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As a cautionary note, the results from the previous Concept Development Study make it clear that not every rate law is as simple as the one for the reaction of O _{3} with Cl. We will return to this topic in a later section.
How is the effect of temperature change on the reaction rate reflected in the rate law equation? Recall that a rate law shows the dependence of the reaction rate on reactant concentrations, e.g. the rate of reaction of I _{2} gas with _{} H _{2} as described in Equation (3) gas is given by the rate law in Equation (4).
H _{2} (g) + I _{2} (g) → 2HI(g)
Rate = k[H _{2} ][I _{2} ]
One possibility for the increase in the rate of this reaction when temperature is increased is that there is a slight dependence on temperature of the concentrations, since volumes do vary with temperature. However, this is insufficient to account for the dramatic changes in rate typically observed. Therefore, the temperature dependence of the reaction rate is primarily found in the rate constant, k . The rate constant of this reaction at each temperature can be found using the Method of Initial Rates, as discussed in the previous study, and we find in Table 1 that the rate constant increases dramatically as the temperature increases.
T(K) | k (1/M∙sec) |
---|---|
667 | 6.8×10 ^{-3} |
675 | 9.87×10 ^{-3} |
700 | 3.00×10 ^{-2} |
725 | 8.43×10 ^{-2} |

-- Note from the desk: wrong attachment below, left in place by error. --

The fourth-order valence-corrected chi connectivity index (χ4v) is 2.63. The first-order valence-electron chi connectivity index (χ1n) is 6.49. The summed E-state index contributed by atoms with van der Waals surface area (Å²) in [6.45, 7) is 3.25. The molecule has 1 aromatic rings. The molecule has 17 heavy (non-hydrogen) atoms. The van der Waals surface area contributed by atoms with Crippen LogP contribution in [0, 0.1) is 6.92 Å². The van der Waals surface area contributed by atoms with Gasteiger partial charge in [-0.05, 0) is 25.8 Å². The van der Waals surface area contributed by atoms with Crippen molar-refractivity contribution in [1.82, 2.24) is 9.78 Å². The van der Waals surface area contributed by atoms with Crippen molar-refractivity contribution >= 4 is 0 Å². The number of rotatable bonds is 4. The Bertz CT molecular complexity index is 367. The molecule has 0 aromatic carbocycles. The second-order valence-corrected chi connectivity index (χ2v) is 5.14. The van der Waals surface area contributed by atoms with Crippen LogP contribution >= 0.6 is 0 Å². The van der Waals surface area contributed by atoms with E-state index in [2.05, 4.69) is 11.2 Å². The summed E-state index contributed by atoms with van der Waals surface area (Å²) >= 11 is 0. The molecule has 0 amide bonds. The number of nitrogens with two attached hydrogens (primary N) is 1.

750 | 2.21×10 ^{-1} |
775 | 5.46×10 ^{-1} |
800 | 1.27 |
As shown in Figure 1, the rate constant appears to increase exponentially with temperature. After a little experimentation with the data, we find in Figure 2 that there is a simple linear relationship between ln( k ) and 1/T.
From Figure 2, we can see that the data in Table 1 fit the equation
ln (k) = a \frac{1}{T} + b
where a and b are constant for this reaction. It turns out that, for our purposes, all reactions have rate constants that fit Equation (5), but with different constants a and b for each reaction. Figure 2 is referred to as an Arrhenius plot, after Svante Arrhenius.
It is not obvious why this equation should work for every chemical reaction. When we remember that the temperature is related to energy, it would seem that exothermic reactions and endothermic reactions should have different temperature dependence. Since they do not, this suggests that temperature increases and corresponding energy increases are not connected to the overall energy change of a reaction. This will lead us to a model to account for the temperature dependence of the rate constant. We will develop this further later in the next section.
Equation (5) is very convenient for describing the temperature dependence of a reaction. However, we would like some insight into why the temperature dependence should obey Equation (5), and in particular, into the meaning of the constants a and b in the equation.
As noted at the end of the last section, Equation (5) describes the rate constant temperature dependence regardless of whether the reaction is endothermic or exothermic. Therefore, whatever the energetic factor is that is required for the reaction to occur, it is not just that the reaction is endothermic. Exothermic reactions apparently require energy as well. It must be that all reactions, regardless of the overall change in energy, require energy to occur.
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